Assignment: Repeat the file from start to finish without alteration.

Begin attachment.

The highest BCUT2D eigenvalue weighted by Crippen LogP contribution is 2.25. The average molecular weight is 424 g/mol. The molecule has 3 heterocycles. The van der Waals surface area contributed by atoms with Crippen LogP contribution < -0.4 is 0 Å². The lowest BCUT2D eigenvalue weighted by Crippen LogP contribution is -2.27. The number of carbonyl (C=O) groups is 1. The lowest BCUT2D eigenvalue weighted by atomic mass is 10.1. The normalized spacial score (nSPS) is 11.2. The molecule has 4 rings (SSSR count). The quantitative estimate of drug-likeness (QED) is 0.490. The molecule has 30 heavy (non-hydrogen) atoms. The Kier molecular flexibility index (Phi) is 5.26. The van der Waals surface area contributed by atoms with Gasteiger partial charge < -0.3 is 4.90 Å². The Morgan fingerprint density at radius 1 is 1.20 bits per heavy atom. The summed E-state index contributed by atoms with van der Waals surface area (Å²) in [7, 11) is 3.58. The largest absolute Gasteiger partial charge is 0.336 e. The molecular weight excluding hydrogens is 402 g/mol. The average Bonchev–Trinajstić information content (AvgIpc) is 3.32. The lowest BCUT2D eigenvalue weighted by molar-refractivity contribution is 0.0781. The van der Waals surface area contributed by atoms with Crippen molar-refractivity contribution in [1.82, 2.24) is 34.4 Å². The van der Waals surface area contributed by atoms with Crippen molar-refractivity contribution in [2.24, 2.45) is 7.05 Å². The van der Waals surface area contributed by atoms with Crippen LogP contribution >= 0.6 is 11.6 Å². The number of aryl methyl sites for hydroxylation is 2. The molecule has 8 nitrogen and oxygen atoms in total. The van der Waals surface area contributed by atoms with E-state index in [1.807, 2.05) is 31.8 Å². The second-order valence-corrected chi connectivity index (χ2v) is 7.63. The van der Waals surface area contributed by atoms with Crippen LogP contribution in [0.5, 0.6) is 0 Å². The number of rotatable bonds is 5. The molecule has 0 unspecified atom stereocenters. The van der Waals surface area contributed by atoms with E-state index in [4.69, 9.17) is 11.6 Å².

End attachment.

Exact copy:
The highest BCUT2D eigenvalue weighted by Crippen LogP contribution is 2.25. The average molecular weight is 424 g/mol. The molecule has 3 heterocycles. The van der Waals surface area contributed by atoms with Crippen LogP contribution < -0.4 is 0 Å². The lowest BCUT2D eigenvalue weighted by Crippen LogP contribution is -2.27. The number of carbonyl (C=O) groups is 1. The lowest BCUT2D eigenvalue weighted by atomic mass is 10.1. The normalized spacial score (nSPS) is 11.2. The molecule has 4 rings (SSSR count). The quantitative estimate of drug-likeness (QED) is 0.490. The molecule has 30 heavy (non-hydrogen) atoms. The Kier molecular flexibility index (Phi) is 5.26. The van der Waals surface area contributed by atoms with Gasteiger partial charge < -0.3 is 4.90 Å². The Morgan fingerprint density at radius 1 is 1.20 bits per heavy atom. The summed E-state index contributed by atoms with van der Waals surface area (Å²) in [7, 11) is 3.58. The largest absolute Gasteiger partial charge is 0.336 e. The molecular weight excluding hydrogens is 402 g/mol. The average Bonchev–Trinajstić information content (AvgIpc) is 3.32. The lowest BCUT2D eigenvalue weighted by molar-refractivity contribution is 0.0781. The van der Waals surface area contributed by atoms with Crippen molar-refractivity contribution in [1.82, 2.24) is 34.4 Å². The van der Waals surface area contributed by atoms with Crippen molar-refractivity contribution in [2.24, 2.45) is 7.05 Å². The van der Waals surface area contributed by atoms with Crippen LogP contribution >= 0.6 is 11.6 Å². The number of aryl methyl sites for hydroxylation is 2. The molecule has 8 nitrogen and oxygen atoms in total. The van der Waals surface area contributed by atoms with E-state index in [1.807, 2.05) is 31.8 Å². The second-order valence-corrected chi connectivity index (χ2v) is 7.63. The van der Waals surface area contributed by atoms with Crippen LogP contribution in [0.5, 0.6) is 0 Å². The number of rotatable bonds is 5. The molecule has 0 unspecified atom stereocenters. The van der Waals surface area contributed by atoms with E-state index in [4.69, 9.17) is 11.6 Å².